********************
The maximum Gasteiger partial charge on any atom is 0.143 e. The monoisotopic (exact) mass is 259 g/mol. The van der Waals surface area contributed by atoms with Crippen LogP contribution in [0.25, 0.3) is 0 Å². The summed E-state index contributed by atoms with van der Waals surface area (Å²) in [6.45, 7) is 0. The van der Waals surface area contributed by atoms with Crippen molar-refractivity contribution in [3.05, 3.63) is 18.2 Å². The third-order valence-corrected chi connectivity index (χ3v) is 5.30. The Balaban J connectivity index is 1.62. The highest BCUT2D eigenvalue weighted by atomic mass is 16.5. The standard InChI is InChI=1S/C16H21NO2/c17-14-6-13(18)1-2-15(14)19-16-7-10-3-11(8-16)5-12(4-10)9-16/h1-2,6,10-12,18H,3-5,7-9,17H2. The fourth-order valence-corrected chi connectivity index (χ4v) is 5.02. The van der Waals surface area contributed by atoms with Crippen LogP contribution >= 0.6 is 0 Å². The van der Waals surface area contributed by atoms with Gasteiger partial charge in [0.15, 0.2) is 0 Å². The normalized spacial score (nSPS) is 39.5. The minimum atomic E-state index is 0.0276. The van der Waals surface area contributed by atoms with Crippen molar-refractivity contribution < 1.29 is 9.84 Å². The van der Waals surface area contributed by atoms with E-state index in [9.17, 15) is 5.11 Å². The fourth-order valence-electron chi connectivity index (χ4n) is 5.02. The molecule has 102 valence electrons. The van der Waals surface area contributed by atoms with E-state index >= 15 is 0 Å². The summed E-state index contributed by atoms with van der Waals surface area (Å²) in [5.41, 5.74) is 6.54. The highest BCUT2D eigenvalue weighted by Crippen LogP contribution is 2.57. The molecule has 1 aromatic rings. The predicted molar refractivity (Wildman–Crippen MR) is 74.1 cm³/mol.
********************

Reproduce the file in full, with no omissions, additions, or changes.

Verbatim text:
The maximum Gasteiger partial charge on any atom is 0.143 e. The monoisotopic (exact) mass is 259 g/mol. The van der Waals surface area contributed by atoms with Crippen LogP contribution in [0.25, 0.3) is 0 Å². The summed E-state index contributed by atoms with van der Waals surface area (Å²) in [6.45, 7) is 0. The van der Waals surface area contributed by atoms with Crippen molar-refractivity contribution in [3.05, 3.63) is 18.2 Å². The third-order valence-corrected chi connectivity index (χ3v) is 5.30. The Balaban J connectivity index is 1.62. The highest BCUT2D eigenvalue weighted by atomic mass is 16.5. The standard InChI is InChI=1S/C16H21NO2/c17-14-6-13(18)1-2-15(14)19-16-7-10-3-11(8-16)5-12(4-10)9-16/h1-2,6,10-12,18H,3-5,7-9,17H2. The fourth-order valence-corrected chi connectivity index (χ4v) is 5.02. The van der Waals surface area contributed by atoms with Crippen LogP contribution >= 0.6 is 0 Å². The van der Waals surface area contributed by atoms with Gasteiger partial charge in [0.15, 0.2) is 0 Å². The normalized spacial score (nSPS) is 39.5. The minimum atomic E-state index is 0.0276. The van der Waals surface area contributed by atoms with Crippen molar-refractivity contribution < 1.29 is 9.84 Å². The van der Waals surface area contributed by atoms with E-state index in [9.17, 15) is 5.11 Å². The fourth-order valence-electron chi connectivity index (χ4n) is 5.02. The molecule has 102 valence electrons. The van der Waals surface area contributed by atoms with E-state index >= 15 is 0 Å². The summed E-state index contributed by atoms with van der Waals surface area (Å²) in [5.41, 5.74) is 6.54. The highest BCUT2D eigenvalue weighted by Crippen LogP contribution is 2.57. The molecule has 1 aromatic rings. The predicted molar refractivity (Wildman–Crippen MR) is 74.1 cm³/mol.